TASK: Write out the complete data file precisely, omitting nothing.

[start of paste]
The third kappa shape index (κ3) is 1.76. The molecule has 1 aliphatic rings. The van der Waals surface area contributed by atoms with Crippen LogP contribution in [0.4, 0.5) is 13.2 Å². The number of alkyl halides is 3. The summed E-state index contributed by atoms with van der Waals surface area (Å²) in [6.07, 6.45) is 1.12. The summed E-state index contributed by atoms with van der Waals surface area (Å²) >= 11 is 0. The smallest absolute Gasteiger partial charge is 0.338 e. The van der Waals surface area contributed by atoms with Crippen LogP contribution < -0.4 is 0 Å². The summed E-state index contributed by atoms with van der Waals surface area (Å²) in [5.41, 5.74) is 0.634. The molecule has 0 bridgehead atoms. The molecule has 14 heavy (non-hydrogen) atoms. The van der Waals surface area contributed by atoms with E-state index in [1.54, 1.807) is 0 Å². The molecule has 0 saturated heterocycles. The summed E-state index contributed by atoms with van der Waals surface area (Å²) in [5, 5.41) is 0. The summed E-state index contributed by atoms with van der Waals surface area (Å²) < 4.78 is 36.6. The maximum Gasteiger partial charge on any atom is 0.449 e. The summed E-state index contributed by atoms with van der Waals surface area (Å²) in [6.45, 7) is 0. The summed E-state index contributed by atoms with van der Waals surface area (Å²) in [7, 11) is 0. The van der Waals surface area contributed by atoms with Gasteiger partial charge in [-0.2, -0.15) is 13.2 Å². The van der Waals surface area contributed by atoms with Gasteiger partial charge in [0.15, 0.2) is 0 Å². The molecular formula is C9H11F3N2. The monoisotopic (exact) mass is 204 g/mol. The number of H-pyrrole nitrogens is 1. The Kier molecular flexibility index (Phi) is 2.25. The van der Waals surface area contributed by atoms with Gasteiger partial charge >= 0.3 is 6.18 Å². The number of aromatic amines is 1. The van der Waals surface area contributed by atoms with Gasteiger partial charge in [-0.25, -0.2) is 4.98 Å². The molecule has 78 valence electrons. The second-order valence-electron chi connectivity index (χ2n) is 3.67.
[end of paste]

The third kappa shape index (κ3) is 1.76. The molecule has 1 aliphatic rings. The van der Waals surface area contributed by atoms with Crippen LogP contribution in [0.4, 0.5) is 13.2 Å². The number of alkyl halides is 3. The summed E-state index contributed by atoms with van der Waals surface area (Å²) in [6.07, 6.45) is 1.12. The summed E-state index contributed by atoms with van der Waals surface area (Å²) >= 11 is 0. The smallest absolute Gasteiger partial charge is 0.338 e. The van der Waals surface area contributed by atoms with Crippen LogP contribution < -0.4 is 0 Å². The summed E-state index contributed by atoms with van der Waals surface area (Å²) in [5.41, 5.74) is 0.634. The molecule has 0 bridgehead atoms. The molecule has 14 heavy (non-hydrogen) atoms. The van der Waals surface area contributed by atoms with E-state index in [1.54, 1.807) is 0 Å². The molecule has 0 saturated heterocycles. The summed E-state index contributed by atoms with van der Waals surface area (Å²) in [5, 5.41) is 0. The summed E-state index contributed by atoms with van der Waals surface area (Å²) < 4.78 is 36.6. The maximum Gasteiger partial charge on any atom is 0.449 e. The summed E-state index contributed by atoms with van der Waals surface area (Å²) in [6.45, 7) is 0. The summed E-state index contributed by atoms with van der Waals surface area (Å²) in [7, 11) is 0. The van der Waals surface area contributed by atoms with Gasteiger partial charge in [-0.2, -0.15) is 13.2 Å². The van der Waals surface area contributed by atoms with Gasteiger partial charge in [0.15, 0.2) is 0 Å². The molecular formula is C9H11F3N2. The monoisotopic (exact) mass is 204 g/mol. The number of H-pyrrole nitrogens is 1. The Kier molecular flexibility index (Phi) is 2.25. The van der Waals surface area contributed by atoms with Gasteiger partial charge >= 0.3 is 6.18 Å². The number of aromatic amines is 1. The van der Waals surface area contributed by atoms with Gasteiger partial charge in [-0.25, -0.2) is 4.98 Å². The molecule has 78 valence electrons. The second-order valence-electron chi connectivity index (χ2n) is 3.67.